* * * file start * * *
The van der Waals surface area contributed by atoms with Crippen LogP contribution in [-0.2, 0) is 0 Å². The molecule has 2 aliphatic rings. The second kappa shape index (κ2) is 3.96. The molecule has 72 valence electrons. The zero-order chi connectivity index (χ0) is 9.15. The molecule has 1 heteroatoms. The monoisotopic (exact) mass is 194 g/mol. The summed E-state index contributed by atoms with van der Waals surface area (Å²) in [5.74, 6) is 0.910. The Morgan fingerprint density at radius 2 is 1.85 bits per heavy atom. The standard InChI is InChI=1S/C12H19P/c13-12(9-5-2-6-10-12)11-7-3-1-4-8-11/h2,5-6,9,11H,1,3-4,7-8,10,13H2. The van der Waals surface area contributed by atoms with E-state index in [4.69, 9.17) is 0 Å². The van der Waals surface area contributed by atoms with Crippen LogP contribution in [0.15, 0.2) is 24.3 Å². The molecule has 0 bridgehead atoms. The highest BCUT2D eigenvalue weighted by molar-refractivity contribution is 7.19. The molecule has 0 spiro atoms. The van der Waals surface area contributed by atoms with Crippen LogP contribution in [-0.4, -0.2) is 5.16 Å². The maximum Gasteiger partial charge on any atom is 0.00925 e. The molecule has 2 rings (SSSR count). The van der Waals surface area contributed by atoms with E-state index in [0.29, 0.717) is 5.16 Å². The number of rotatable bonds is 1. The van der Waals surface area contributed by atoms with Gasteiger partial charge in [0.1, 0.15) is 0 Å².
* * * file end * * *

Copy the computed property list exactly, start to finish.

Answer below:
The van der Waals surface area contributed by atoms with Crippen LogP contribution in [-0.2, 0) is 0 Å². The molecule has 2 aliphatic rings. The second kappa shape index (κ2) is 3.96. The molecule has 72 valence electrons. The zero-order chi connectivity index (χ0) is 9.15. The molecule has 1 heteroatoms. The monoisotopic (exact) mass is 194 g/mol. The summed E-state index contributed by atoms with van der Waals surface area (Å²) in [5.74, 6) is 0.910. The Morgan fingerprint density at radius 2 is 1.85 bits per heavy atom. The standard InChI is InChI=1S/C12H19P/c13-12(9-5-2-6-10-12)11-7-3-1-4-8-11/h2,5-6,9,11H,1,3-4,7-8,10,13H2. The van der Waals surface area contributed by atoms with E-state index in [4.69, 9.17) is 0 Å². The van der Waals surface area contributed by atoms with Crippen LogP contribution in [0.15, 0.2) is 24.3 Å². The molecule has 0 bridgehead atoms. The highest BCUT2D eigenvalue weighted by molar-refractivity contribution is 7.19. The molecule has 0 spiro atoms. The van der Waals surface area contributed by atoms with Crippen LogP contribution in [-0.4, -0.2) is 5.16 Å². The maximum Gasteiger partial charge on any atom is 0.00925 e. The molecule has 2 rings (SSSR count). The van der Waals surface area contributed by atoms with E-state index in [0.29, 0.717) is 5.16 Å². The number of rotatable bonds is 1. The van der Waals surface area contributed by atoms with Gasteiger partial charge in [0.1, 0.15) is 0 Å².